The children’s book I wish I’d written? It has to be Winnie-the-Pooh by A. A. Milne.
I first read the original A. A. Milne books and the poetry collections when I was about six years old, and was inspired to create imaginary adventures with my own over-sized teddy. I rediscovered the books by reading them to my two boys and twin girls when they were babies.
The stories of Pooh and his friends are true to the tips of his honey-dipped paws. So wise, witty and whimsical, from pretending to be a cloud with a blue balloon, to improvising a boat from an upturned umbrella. I love how the world grows from Christopher Robin’s nursery to the Hundred Acre Wood, how Pooh, Piglet, Eeyore and Owl have their own friendships and flaws and fights. It is exactly how I wrapped stories around the toys in my bedroom. It is what my four children do now.
Winnie-the-Pooh reminds me what it is to be a child, to be always curious, sometimes cross and full of wonder about the everyday. It reminds me that we are never alone as long as we have our extraordinary imaginations. It reminds me of the forever nature of friendship. My favourite Pooh line is from one of Milne’s poems, when Pooh and Piglet are hunting dragons. “I wasn’t afraid”, said Pooh, said he/ “I’m never afraid with you.”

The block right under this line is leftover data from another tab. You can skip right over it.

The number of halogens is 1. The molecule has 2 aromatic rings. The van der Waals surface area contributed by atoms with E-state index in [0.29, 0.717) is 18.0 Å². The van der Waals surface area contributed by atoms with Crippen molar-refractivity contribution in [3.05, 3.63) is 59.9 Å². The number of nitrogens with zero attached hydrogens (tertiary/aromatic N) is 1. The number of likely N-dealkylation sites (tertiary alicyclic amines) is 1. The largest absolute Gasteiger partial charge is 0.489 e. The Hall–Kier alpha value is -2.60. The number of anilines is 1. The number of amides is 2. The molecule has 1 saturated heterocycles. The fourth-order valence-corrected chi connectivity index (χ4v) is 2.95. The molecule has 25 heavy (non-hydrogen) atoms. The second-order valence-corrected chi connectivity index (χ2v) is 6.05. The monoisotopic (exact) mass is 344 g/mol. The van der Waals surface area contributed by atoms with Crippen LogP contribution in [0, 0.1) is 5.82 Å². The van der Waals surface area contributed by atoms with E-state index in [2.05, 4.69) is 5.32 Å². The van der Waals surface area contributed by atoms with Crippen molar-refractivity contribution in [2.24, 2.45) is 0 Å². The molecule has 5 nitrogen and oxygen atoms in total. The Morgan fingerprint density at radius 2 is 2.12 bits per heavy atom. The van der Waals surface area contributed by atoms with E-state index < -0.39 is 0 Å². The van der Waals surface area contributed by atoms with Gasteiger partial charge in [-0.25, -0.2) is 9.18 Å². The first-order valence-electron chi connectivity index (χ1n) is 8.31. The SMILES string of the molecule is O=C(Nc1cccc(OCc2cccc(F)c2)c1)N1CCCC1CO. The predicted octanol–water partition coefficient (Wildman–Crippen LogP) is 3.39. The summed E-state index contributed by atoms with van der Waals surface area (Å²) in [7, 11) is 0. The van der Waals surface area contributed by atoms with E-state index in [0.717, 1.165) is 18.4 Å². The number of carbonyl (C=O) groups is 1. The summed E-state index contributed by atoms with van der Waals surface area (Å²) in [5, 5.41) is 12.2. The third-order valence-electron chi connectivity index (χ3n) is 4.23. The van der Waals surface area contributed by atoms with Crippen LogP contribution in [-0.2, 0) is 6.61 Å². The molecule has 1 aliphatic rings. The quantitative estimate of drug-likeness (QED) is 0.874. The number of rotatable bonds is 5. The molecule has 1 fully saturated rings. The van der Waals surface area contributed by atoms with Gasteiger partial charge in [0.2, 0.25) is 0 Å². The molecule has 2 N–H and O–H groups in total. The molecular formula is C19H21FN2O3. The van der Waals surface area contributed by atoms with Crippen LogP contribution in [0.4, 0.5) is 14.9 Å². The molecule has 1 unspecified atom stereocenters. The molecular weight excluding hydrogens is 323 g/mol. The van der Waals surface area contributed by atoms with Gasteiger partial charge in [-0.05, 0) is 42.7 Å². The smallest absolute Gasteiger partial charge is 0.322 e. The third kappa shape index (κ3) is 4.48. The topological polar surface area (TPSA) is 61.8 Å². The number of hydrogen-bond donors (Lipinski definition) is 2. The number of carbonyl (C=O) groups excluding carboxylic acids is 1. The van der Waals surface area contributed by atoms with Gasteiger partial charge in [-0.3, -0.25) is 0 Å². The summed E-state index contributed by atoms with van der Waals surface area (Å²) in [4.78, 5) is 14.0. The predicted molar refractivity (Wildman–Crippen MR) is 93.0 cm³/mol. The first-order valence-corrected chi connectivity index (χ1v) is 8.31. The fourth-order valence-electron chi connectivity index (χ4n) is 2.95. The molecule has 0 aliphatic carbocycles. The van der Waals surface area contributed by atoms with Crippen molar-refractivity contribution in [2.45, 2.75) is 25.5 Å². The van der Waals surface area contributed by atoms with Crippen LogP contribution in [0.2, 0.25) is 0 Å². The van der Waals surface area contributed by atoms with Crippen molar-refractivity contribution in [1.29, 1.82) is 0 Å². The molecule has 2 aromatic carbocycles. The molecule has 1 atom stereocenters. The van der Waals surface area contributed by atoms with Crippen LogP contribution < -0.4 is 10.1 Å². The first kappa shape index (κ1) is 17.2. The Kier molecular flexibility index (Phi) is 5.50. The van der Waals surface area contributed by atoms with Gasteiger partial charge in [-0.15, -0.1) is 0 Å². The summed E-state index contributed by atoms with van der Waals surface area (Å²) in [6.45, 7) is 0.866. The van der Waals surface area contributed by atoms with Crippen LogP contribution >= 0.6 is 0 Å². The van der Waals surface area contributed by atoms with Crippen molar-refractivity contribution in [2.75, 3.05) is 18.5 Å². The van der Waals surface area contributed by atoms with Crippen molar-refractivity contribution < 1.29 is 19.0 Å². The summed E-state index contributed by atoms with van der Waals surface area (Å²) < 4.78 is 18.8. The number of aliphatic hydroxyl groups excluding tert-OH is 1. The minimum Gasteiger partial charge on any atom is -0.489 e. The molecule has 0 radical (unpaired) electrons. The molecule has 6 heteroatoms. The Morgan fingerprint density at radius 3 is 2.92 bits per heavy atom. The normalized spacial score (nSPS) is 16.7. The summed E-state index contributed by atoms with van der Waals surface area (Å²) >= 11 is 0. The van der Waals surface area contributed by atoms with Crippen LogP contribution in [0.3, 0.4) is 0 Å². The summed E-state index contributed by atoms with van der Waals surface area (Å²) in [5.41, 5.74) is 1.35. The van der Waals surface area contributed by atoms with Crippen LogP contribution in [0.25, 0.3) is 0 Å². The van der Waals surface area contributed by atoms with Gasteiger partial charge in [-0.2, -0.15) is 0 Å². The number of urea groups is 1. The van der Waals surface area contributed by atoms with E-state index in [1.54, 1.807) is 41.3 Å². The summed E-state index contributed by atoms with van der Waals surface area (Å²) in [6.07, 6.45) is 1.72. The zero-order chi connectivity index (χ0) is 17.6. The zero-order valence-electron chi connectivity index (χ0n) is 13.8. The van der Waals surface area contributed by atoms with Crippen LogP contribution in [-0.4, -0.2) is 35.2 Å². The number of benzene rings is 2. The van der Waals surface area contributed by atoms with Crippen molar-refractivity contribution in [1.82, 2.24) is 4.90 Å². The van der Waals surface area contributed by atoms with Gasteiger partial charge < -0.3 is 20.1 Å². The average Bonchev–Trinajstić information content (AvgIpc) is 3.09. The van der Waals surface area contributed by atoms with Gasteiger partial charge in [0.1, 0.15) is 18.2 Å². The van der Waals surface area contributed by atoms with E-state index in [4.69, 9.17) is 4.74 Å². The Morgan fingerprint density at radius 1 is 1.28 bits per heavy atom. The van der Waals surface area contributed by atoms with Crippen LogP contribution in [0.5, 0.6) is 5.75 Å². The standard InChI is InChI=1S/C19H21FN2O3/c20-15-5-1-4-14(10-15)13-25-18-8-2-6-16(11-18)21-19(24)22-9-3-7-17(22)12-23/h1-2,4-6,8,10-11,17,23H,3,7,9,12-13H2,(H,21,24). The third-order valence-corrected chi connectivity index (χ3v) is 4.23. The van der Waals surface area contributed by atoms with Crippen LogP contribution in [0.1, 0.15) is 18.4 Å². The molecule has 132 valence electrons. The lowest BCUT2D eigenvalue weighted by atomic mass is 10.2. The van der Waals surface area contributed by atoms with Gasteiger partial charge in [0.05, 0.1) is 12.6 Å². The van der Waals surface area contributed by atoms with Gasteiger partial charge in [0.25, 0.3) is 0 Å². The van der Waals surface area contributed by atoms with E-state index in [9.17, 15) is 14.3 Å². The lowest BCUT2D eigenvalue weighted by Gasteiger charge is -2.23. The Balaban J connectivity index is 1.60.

Roopa Farooki’s new book, The Cure for A Crime, (978-0192773593) the first book in the Double Detectives Medical Mysteries, is published by Oxford University Press, £6.99 pbk.
Winnie-the-Pooh by A.A. Milne, illus E. H. Shepard, is published by Egmont, 978-1405280839, £14.99 hbk.